in the United States is $115.30. while
the cost of his additional equipment
for tlie first year overseas is $-12.-11.
Thus it appears that if tile soldier
going overseas did not take with him
a great deal of his equipment already
supplied in the United States the con
trast between the cost of equipping
and maintaining a soldier in this coun
try and abroad would be much more
marked. Not only Is the amount of
equipment needed abroad greater than
that needed in this country, but the
statistics of the conservation and re
clamation division show that equii>
ment ?nd clothing overseas are subject
to much harder use, wear out more
quickly and are less effectively re
claimed than similar material, cloth
ing and equipment used in the United
States. The amount of reclamation of
each individual soldier's equipment in
this country is $75.80 a year, while the
amount of reclamation of similar uiu
terial abroad is but $33.31.
TRAGEDY ABOVE THE CLOUDS
Individual Combats and Disasters That
Test the Nerves and Wits of the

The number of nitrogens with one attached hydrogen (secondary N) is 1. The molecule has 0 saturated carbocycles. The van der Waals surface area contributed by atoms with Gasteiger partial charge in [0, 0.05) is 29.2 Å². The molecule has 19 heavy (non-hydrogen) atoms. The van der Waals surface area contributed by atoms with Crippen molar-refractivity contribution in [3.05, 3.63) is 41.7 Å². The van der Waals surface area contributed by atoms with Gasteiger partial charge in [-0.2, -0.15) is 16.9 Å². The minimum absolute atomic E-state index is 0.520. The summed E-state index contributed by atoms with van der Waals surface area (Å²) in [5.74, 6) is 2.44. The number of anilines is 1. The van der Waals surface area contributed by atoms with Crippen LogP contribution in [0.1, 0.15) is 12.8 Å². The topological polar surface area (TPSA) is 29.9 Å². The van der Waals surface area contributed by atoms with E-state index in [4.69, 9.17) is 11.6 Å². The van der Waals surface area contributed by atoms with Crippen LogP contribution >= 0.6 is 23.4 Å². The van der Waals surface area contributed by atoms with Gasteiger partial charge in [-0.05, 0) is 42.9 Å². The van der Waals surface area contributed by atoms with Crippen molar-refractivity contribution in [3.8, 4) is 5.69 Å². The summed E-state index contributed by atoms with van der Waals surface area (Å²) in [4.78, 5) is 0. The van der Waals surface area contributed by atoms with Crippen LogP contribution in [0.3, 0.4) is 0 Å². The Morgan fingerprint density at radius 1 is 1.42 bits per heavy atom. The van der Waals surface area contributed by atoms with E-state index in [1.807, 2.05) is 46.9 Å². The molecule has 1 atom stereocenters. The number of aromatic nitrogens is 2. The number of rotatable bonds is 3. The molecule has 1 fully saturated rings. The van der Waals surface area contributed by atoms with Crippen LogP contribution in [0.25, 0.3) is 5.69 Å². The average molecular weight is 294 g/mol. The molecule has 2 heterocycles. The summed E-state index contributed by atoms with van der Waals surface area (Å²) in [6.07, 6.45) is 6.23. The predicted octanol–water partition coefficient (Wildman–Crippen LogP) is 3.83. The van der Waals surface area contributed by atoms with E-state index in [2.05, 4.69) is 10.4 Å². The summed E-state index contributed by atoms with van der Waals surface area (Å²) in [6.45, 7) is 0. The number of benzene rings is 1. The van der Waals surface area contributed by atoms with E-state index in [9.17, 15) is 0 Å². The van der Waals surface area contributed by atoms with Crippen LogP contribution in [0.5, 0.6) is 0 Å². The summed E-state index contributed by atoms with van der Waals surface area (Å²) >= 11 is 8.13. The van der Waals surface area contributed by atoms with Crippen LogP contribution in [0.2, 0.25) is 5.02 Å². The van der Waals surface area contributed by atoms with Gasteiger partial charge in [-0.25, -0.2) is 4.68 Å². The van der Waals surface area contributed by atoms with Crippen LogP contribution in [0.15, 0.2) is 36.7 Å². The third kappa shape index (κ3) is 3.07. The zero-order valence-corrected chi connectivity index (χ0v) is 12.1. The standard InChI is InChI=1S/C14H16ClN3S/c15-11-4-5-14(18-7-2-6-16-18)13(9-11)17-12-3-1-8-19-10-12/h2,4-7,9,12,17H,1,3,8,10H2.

Though airplane battles are tre
mendously exciting for all those par
ticipating in them, lt is not always In
actual conflict that the nerves and wits
nf flyers are tested to the utmost. Many
adventures may be met in tamer pur
Every now and then comes tho roar
of a gun from below, followed by flash
es of blue and red, harsh, angry explo
sions right and left, front and rear;
the disappearance ir flames sometimes
of what till then luid been a welcome
companion ou the wing, the drone of
some hardy adventurer strenuously en
deavoring to climb Into the night, nnd
now and then the awful spectacle of
a machine emerging safely from a
smoke cloud only to go smash into an